I’m not sure why MDG wouldn’t want to do that.

As for the hybrid approach going forward, it may work out very well for us if you guys stay near the base-line while I scout out riskier territory where MDG wouldn’t want to promise too much to their developers. After all a lone developer like myself can promise Blaze 1.0 transpilation and fail and not much will happen to me, whereas a well-funded company like Meteor could get itself into some serious trouble if they did that–I get it. However, i think there’s some opportunities for some collaboration. For one, spacebars transpilation to JSX desparately needs your help–and that’s something you guys are promising too. The regex approach Tim Brandin has been using with Sideburns won’t work. At this point, spacebars transpilation to JSX is the only missing part. If you examine the last 2 links above, you will see that. My hope is you examine that and triage helping us with Spacebars transpilation to the front of the line.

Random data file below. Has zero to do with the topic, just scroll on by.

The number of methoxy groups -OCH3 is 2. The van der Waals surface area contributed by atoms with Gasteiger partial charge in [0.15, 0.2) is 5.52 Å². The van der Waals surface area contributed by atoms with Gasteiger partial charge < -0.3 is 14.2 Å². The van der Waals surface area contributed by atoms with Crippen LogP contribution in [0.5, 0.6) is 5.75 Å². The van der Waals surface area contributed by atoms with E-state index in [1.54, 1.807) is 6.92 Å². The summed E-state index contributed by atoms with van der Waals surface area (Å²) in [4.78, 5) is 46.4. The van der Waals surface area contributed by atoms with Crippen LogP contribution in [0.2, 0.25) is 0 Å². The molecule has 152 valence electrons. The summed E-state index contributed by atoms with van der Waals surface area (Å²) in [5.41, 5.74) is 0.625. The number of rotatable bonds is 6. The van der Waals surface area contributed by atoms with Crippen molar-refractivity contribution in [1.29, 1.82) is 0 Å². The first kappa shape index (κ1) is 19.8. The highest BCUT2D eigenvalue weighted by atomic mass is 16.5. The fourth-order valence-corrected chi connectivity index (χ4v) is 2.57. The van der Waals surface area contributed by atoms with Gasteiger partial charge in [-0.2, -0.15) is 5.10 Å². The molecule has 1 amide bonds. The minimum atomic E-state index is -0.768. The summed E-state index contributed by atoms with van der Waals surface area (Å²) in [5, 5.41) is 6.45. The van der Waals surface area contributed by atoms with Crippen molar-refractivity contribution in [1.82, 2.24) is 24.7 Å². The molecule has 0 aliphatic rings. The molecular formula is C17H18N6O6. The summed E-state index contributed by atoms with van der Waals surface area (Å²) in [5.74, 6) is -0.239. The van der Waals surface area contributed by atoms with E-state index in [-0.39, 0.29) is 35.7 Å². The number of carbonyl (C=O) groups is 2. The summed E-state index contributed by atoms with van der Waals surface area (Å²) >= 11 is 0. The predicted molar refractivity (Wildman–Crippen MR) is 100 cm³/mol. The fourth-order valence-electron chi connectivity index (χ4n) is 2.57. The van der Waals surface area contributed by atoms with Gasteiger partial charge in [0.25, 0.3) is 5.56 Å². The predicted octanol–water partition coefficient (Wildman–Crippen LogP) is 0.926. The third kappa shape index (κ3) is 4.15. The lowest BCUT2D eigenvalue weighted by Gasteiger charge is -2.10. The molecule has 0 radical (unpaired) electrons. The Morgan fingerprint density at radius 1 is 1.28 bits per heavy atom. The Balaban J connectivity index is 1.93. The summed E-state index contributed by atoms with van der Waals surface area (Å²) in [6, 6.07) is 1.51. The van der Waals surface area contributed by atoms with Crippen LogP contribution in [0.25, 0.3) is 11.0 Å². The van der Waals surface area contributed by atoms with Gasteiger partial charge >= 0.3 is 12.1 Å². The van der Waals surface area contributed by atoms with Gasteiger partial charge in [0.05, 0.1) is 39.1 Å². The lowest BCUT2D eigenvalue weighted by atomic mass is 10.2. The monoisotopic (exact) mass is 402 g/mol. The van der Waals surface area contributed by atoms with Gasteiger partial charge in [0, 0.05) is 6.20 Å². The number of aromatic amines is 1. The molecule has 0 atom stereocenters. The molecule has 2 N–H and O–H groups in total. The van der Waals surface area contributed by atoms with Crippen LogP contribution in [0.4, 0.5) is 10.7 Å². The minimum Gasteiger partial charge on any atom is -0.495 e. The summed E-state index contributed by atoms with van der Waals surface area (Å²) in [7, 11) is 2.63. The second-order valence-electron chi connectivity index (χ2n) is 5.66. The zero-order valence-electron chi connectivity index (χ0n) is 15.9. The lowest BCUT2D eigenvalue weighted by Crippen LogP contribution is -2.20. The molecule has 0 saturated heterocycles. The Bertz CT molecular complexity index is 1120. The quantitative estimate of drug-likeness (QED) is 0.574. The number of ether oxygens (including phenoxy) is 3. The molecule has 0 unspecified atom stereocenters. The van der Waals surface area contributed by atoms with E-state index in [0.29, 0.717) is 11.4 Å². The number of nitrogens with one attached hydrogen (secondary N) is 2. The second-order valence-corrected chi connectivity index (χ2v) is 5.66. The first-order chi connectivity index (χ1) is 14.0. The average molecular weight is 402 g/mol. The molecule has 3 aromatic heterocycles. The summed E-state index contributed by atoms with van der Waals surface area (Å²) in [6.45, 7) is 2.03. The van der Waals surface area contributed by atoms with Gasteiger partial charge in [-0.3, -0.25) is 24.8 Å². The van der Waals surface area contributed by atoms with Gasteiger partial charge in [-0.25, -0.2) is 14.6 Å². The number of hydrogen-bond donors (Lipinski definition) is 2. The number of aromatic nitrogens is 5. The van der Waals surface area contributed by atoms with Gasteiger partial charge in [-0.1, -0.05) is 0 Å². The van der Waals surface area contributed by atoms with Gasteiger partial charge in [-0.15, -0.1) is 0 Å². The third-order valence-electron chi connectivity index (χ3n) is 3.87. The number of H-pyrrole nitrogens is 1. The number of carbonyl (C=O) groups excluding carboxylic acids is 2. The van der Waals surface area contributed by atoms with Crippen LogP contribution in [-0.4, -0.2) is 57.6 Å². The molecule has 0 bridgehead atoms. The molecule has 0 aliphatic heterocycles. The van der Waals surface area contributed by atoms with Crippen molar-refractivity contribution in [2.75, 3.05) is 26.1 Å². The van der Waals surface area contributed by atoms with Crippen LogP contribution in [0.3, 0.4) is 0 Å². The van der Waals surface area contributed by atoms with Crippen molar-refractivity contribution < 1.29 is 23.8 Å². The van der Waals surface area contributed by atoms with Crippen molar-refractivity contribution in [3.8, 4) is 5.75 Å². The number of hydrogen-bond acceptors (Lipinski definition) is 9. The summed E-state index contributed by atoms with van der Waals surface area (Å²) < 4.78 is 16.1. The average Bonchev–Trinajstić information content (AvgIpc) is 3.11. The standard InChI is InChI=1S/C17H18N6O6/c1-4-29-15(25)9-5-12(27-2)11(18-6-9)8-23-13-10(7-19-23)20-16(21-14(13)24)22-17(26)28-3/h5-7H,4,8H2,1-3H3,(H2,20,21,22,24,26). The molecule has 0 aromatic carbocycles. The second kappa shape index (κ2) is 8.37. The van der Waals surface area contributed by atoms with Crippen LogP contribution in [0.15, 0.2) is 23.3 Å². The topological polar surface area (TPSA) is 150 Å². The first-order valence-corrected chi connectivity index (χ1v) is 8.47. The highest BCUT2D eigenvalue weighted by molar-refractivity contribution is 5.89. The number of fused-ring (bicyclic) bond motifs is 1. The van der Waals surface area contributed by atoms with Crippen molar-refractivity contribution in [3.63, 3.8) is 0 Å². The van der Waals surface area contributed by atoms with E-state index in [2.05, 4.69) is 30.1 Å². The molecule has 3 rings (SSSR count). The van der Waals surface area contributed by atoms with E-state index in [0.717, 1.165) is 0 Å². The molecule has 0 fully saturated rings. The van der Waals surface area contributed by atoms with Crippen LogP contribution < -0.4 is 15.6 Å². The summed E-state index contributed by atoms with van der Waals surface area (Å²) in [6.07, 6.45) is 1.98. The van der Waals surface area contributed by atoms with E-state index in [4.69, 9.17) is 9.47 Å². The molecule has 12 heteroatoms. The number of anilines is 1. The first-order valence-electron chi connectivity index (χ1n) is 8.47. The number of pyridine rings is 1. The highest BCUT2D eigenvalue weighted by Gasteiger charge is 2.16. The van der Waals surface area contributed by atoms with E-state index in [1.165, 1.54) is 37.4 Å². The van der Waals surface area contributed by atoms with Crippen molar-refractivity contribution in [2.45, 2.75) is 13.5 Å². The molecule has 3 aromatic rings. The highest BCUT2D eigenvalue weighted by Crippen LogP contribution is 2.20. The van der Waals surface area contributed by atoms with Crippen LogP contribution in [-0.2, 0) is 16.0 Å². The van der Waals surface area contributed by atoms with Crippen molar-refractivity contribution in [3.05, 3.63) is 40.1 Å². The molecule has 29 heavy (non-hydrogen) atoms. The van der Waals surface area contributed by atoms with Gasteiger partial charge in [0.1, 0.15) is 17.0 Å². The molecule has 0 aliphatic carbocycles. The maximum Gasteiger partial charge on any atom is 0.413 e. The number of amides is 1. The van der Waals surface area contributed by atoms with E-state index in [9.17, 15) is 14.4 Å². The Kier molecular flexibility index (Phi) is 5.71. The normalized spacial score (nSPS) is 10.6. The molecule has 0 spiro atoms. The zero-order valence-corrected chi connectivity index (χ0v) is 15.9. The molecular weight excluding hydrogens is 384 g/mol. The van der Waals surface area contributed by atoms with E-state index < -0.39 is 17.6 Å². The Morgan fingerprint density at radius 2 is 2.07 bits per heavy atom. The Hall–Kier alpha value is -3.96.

So in short, all Blaze behavior is proven possible to replicate–yes, via hacks–in React. As mentioned, I get why MDG wouldn’t wanna get behind that. My suggestion is: empower me and let me be the fall guy. See what I’m saying.